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Quick N' Easy Pear Cobbler

Tina takes a page from her grandfather’s recipe book with this fast, easy, and delicious pear cobbler.

Ingredients

  • 2 Large Cans Pear Halves in Syrup
  • 1 C Flour
  • 1 C Whole Milk
  • 1 C Sugar
  • ½ Tsp. vanilla extract
  • Non-Stick Spray
  • 1 Stick butter
  • Cranberries
  • Brown Sugar

Directions

Preheat Grilla to 400 degrees. While it’s heating, whisk together flour, milk, sugar, and vanilla extract in a large bowl. Spray your baking dish with nonstick spray, or grease pan in butter. Place one stick of butter in the bottom of greased pan, then put in the GrillaSilverbac, or Kong. After a few moments, the butter will melt. Remove pan and cover bottom of pan with the melted butter. Pour batter into pan. Place halved pears on top of the batter in an organized fashion, then top pears with a handful of cranberries. Sprinkle brown sugar over entire pan.

Put into the Grilla at 400 degrees for 40 minutes, or until top is golden brown. Let cool 15-20 minutes before serving.

Bite Into Some Delicious Facts About Pear Cobbler

Early settlers of America concocted the first cobblers. Today, these desserts are an American favorite and come in a variety of flavors — mixed berry, snickerdoodle, peach, apple, pear and more. The first cobblers were made due to a lack of proper ingredients and cooking equipment. In an attempt to make traditional suet puddings, English settlers covered a stewed filling with a layer of uncooked plain biscuits fitted together.

Unsurprisingly, settlers liked these juicy dishes so much that they often served them as the main course at large gatherings. They’d even serve cobblers as a first course and for breakfast. Cobblers, including the pear variety, did not become labeled as a dessert food until the 19th century.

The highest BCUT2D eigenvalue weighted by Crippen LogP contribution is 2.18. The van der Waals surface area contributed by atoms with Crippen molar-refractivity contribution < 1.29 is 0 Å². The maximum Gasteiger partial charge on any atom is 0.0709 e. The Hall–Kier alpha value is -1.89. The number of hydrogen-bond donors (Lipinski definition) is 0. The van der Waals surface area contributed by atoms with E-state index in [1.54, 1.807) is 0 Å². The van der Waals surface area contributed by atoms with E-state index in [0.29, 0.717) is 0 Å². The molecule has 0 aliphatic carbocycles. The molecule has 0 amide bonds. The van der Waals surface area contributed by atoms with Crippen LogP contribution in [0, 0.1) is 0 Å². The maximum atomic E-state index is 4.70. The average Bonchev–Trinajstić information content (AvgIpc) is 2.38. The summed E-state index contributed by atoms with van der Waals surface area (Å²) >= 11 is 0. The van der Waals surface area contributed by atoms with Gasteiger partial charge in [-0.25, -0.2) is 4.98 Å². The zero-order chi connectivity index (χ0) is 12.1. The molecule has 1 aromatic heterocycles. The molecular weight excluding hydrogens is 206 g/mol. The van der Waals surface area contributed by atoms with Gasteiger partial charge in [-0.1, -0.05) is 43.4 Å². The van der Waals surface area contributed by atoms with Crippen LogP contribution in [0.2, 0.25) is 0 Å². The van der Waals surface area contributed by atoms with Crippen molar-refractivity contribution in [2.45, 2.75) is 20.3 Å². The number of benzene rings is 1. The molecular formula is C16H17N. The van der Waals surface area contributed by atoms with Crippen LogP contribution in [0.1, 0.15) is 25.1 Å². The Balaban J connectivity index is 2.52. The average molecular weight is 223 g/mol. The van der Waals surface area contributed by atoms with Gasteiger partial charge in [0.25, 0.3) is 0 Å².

Cobblers have been (and still are) called by a variety of names, including pie, tart, torte, buckles, pandowdy, slump, grunt, crisp, croustade, crow’s nest pudding and bird’s nest pudding. All variations are based on seasonal berries and other fruits and are simple to put together.

Did you know there’s one crucial detail to look out for when differentiating between cobbler and pie? The crust. While cobblers are usually topped with some sort of pastry, pies are encased in dough. Cobblers do not have bottom crusts because the fruit used for these desserts is placed directly in the bottom of a baking dish and topped with dollops of batter or biscuit dough.

Best Times for Canned Pear Cobbler

Canned pear cobbler makes the best holiday dessert. The crumbly, buttery topping is irresistible, and can make the table at Christmas time a family favorite. Top with a scoop or two of store-bought or homemade vanilla ice cream. For best results, look for vanilla ice cream with real vanilla and no artificial flavorings. Don’t be surprised if this dish becomes a new holiday tradition in your home.

If you’re not using the canned variety, firm, ripe pears are best for a pear cobbler recipe. Bosc and Anjou pears make excellent choices due to their juicy flavor.

How to Serve Pear Cobbler

A grilled pear dessert can be a treat in and of itself. If you’re feeling generous and want to spoil friends and family with yet another sweet treat, consider pairing your pear cobbler with whipped cream and always serve it warm. If you want to put a spin on this recipe, try swapping pears out for apples or use a mixture of both.

What main entrees should you pair with this delicious and easy pear cobbler? Pretty much any dish will be complemented by this sensational finale.

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